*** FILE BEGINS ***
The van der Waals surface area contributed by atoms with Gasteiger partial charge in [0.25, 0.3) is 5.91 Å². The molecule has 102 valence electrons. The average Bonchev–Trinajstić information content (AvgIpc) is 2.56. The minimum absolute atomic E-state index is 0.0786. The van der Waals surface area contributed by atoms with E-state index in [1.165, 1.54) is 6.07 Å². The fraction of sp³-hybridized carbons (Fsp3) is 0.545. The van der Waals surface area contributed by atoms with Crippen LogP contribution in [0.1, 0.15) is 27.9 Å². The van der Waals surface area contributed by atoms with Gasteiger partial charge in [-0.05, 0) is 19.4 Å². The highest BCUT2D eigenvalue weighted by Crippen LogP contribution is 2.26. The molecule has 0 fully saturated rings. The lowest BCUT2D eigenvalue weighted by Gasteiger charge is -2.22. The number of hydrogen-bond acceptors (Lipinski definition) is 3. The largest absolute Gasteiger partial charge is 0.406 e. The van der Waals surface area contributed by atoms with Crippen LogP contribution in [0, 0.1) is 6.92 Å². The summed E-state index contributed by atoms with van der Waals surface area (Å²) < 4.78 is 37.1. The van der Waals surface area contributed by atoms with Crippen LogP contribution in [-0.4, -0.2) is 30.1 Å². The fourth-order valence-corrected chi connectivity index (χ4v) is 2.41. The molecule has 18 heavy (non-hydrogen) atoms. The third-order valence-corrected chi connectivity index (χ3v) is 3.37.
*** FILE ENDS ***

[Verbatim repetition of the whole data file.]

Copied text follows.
The van der Waals surface area contributed by atoms with Gasteiger partial charge in [0.25, 0.3) is 5.91 Å². The molecule has 102 valence electrons. The average Bonchev–Trinajstić information content (AvgIpc) is 2.56. The minimum absolute atomic E-state index is 0.0786. The van der Waals surface area contributed by atoms with E-state index in [1.165, 1.54) is 6.07 Å². The fraction of sp³-hybridized carbons (Fsp3) is 0.545. The van der Waals surface area contributed by atoms with Crippen LogP contribution in [0.1, 0.15) is 27.9 Å². The van der Waals surface area contributed by atoms with Gasteiger partial charge in [-0.05, 0) is 19.4 Å². The highest BCUT2D eigenvalue weighted by Crippen LogP contribution is 2.26. The molecule has 0 fully saturated rings. The lowest BCUT2D eigenvalue weighted by Gasteiger charge is -2.22. The number of hydrogen-bond acceptors (Lipinski definition) is 3. The largest absolute Gasteiger partial charge is 0.406 e. The van der Waals surface area contributed by atoms with Crippen LogP contribution in [0, 0.1) is 6.92 Å². The summed E-state index contributed by atoms with van der Waals surface area (Å²) < 4.78 is 37.1. The van der Waals surface area contributed by atoms with Crippen LogP contribution in [-0.4, -0.2) is 30.1 Å². The fourth-order valence-corrected chi connectivity index (χ4v) is 2.41. The molecule has 18 heavy (non-hydrogen) atoms. The third-order valence-corrected chi connectivity index (χ3v) is 3.37.